Removing the bright yellow rain slicker and the visored hat, Bourne walked outside and showed his clearance to the guards by the hangar doors. In the distance, the press was being herded through the electronic gates towards the roped stanchions. Microphones had been placed on the edge of the runway, while police vans were joined by motorcycle patrols forming a tight semicircle around the press conference area. The preparations were almost complete, all the security forces in place, the media equipment in working order. The plane from Peking had obviously begun its descent in the downpour. It would land in a matter of minutes, minutes Jason wished could be extended. There were so many things to look for and so little time to search. Where! What! Everything was both possible and impossible. Which option would the killer use? What vantage point would he zero in on for the perfect kill? And how would he most logically escape from the killing ground alive?

  Bourne had considered every option he could think of and ruled each out. Think again! And again. Only minutes left. Walk around and start at the beginning. . . the beginning. The premise: the assassination of the Governor. Conditions: seemingly airtight, with security police training guns from rooftops, blocking every entrance, every exit, every staircase and escalator, all in radio contact. The odds were overwhelmingly against. Suicide . . . Yet it was these same heavily negative odds that the impostor-killer found irresistible. D'Anjou had been right again: with one spectacular kill under these conditions an assassin's supremacy would be established - or re-established. What had the Frenchman said? With one kill like that he re-establishes the legend to its full invincibility.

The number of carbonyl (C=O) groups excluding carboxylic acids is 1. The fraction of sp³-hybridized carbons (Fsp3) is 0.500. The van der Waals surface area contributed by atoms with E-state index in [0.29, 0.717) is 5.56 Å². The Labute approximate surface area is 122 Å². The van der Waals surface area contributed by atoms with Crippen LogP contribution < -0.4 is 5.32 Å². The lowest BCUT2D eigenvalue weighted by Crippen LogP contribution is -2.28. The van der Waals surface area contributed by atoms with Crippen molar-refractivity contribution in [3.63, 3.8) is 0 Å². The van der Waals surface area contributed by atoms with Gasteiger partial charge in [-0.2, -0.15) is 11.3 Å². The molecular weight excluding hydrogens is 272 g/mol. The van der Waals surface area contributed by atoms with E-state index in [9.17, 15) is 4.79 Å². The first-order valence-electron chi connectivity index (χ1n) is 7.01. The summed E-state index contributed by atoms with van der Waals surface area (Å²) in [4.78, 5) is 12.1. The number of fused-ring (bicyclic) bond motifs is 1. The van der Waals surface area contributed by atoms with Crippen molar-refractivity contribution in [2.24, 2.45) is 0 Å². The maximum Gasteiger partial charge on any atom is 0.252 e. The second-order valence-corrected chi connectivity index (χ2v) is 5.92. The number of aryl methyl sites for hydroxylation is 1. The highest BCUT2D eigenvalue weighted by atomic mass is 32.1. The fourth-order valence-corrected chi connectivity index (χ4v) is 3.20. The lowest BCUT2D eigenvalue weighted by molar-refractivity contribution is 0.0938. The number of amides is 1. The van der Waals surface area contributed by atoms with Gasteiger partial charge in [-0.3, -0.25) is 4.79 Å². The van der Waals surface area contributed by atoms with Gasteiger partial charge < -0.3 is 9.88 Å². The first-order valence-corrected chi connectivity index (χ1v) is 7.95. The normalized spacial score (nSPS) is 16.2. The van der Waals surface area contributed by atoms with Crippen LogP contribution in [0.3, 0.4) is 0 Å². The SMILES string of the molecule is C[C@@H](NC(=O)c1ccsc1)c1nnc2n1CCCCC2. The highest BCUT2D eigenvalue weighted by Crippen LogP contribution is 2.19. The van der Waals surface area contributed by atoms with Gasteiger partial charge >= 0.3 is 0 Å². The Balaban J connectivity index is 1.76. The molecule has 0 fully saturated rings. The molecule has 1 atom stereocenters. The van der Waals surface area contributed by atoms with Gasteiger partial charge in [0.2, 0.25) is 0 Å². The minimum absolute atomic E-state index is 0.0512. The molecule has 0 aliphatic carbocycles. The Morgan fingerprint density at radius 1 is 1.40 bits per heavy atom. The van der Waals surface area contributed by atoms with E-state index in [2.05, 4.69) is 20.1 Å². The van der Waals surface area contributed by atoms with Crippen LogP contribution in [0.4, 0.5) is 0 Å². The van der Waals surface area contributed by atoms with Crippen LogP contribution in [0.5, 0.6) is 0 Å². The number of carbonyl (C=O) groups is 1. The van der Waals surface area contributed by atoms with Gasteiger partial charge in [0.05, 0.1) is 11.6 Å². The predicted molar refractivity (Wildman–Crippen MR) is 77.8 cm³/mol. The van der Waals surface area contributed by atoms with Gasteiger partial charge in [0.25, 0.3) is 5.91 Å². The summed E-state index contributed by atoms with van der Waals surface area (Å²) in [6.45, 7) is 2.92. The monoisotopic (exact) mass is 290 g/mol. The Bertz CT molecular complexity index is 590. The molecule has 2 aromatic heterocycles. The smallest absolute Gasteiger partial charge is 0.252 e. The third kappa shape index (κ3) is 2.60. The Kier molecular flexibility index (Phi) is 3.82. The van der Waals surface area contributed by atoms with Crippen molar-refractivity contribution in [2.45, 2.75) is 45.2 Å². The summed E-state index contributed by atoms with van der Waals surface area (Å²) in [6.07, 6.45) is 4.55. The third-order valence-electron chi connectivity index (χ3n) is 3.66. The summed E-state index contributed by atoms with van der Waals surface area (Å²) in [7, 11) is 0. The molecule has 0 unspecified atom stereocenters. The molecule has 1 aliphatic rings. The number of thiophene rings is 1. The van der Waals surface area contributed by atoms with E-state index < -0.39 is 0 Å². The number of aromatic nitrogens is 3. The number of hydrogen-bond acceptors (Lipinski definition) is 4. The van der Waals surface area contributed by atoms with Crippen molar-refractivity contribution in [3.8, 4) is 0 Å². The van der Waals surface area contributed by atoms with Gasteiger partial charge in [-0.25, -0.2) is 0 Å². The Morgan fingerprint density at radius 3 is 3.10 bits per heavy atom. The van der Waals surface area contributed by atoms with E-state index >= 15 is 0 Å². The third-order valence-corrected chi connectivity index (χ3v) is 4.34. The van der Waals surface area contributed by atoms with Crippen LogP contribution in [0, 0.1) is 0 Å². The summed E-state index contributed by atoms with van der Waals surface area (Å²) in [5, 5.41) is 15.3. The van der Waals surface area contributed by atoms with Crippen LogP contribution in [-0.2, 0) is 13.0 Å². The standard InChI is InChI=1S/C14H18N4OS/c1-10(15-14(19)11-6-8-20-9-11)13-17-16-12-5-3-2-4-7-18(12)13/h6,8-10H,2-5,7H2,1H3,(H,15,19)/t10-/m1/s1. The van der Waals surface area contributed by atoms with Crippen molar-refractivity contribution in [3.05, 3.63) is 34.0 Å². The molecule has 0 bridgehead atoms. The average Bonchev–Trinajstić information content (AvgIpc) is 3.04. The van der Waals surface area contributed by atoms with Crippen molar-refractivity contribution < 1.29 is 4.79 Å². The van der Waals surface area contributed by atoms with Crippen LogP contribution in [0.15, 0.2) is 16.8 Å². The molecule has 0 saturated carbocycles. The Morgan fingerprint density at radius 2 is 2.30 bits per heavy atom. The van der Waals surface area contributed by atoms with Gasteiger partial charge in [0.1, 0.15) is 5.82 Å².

'Who? Where? How? Think! Look!

  The downpour drenched his Kowloon police uniform. He continuously wiped the water from his face as he moved about peering at everyone and everything. Nothing] And then the muted roar of the jet engines could be heard in the distance. The jet from Peking was making its final approach at the far end of the runway. It was landing.